The title Entropvisions is in homage to my mother, the poet and art critic, Harriet Zinnes. In 1990 New Directions published a collection of her poems titled Entropisms, a word she made-up combining entropy - the tendency toward disorder - and tropism - the growth towards or away from a stimulus. Similarly, my short reviews combine entropy and tropism by suggesting growth towards a vision of art from the chaos of the art world. Through the back door, my title also pays homage to my physicist father, Irving Zinnes, whose long discussions with my mom got her thinking about entropy and tropism in the first place.

Nora Riggs at Tappeto Volante Projects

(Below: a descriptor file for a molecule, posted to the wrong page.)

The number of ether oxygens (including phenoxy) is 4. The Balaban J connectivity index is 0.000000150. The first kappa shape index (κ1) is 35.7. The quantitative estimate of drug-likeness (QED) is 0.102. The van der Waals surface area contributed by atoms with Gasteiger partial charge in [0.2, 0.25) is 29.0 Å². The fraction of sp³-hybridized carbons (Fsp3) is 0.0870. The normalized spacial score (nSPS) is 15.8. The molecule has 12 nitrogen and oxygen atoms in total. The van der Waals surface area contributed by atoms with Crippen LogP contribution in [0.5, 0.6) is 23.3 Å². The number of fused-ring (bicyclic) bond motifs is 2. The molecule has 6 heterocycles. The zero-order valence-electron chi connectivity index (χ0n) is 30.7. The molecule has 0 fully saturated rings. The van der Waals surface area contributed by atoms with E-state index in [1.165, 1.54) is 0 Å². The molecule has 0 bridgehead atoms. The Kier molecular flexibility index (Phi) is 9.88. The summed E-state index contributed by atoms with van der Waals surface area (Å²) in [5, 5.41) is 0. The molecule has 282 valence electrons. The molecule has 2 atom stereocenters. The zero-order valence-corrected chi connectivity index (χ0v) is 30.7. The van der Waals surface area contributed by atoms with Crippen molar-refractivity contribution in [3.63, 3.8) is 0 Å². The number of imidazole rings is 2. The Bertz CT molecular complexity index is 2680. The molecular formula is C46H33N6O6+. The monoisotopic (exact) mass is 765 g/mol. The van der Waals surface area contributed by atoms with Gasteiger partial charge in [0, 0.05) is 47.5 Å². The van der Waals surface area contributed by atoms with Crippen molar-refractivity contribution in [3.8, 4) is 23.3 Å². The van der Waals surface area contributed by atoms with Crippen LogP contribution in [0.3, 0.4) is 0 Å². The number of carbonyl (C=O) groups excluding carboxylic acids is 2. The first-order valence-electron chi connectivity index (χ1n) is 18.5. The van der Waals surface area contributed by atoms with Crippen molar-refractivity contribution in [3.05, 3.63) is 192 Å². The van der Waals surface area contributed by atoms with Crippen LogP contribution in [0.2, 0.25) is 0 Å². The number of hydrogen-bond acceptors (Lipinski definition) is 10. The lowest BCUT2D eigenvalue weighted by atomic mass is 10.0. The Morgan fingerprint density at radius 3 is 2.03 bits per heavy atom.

It is fascinating that, despite their voluptuous curves, colorful patterning and tight formal construction, the vibrant paintings of Nora Riggs, now hanging at Tappeto Volante Projects through April 21, seem to be about the discord, alienation and emptiness underlying our contemporary life, and also a bit of nostalgia for a less complicated time. No one looks at anyone, not even lovers, musicians or friends, and motion seems to have stopped, as the carefully-designed painted shapes lock people in suspended snapshots that reduce gestural interaction and emotional connection. Dancers seem almost to be sitting rather than gesticulating wildly, guitarists are frozen in a pictorial tableau, and lovers embrace but are awkwardly immobile. Riggs, who is clearly well-versed in the history of art – not surprisingly she once worked as a guard at the Metropolitan Museum -- references specific artists and their compositions throughout her work, and often uses Cubist tropes like frontal eyes on profile faces, limbs bent in impossible ways, the flattening of space, and sharp diagonals. These strategies help organize the design, but interestingly, and more subtly, also suggest the disconnection of our routine lives, as limbs attach awkwardly to bodies, and sharp beams of light cut across figures, slicing their wholeness into broken fragments. Color and pattern, too, partake in this sense of discomfort, as dissonant colors, though ingeniously made harmonious, also create a nervous angst and acid moods. Confrontationally, we sometimes see only the backs of heads, sometimes heads and figures are chopped off the picture entirely, and even still life objects are randomly scattered on tabletops with little dialogue between them. Is Nora Riggs an intentional social commentator, or simply keen observer of her world, an artist who manipulates visual language for conceptual connotation, or an artist who simply loves constructing form? I don’t know. Perhaps all the above.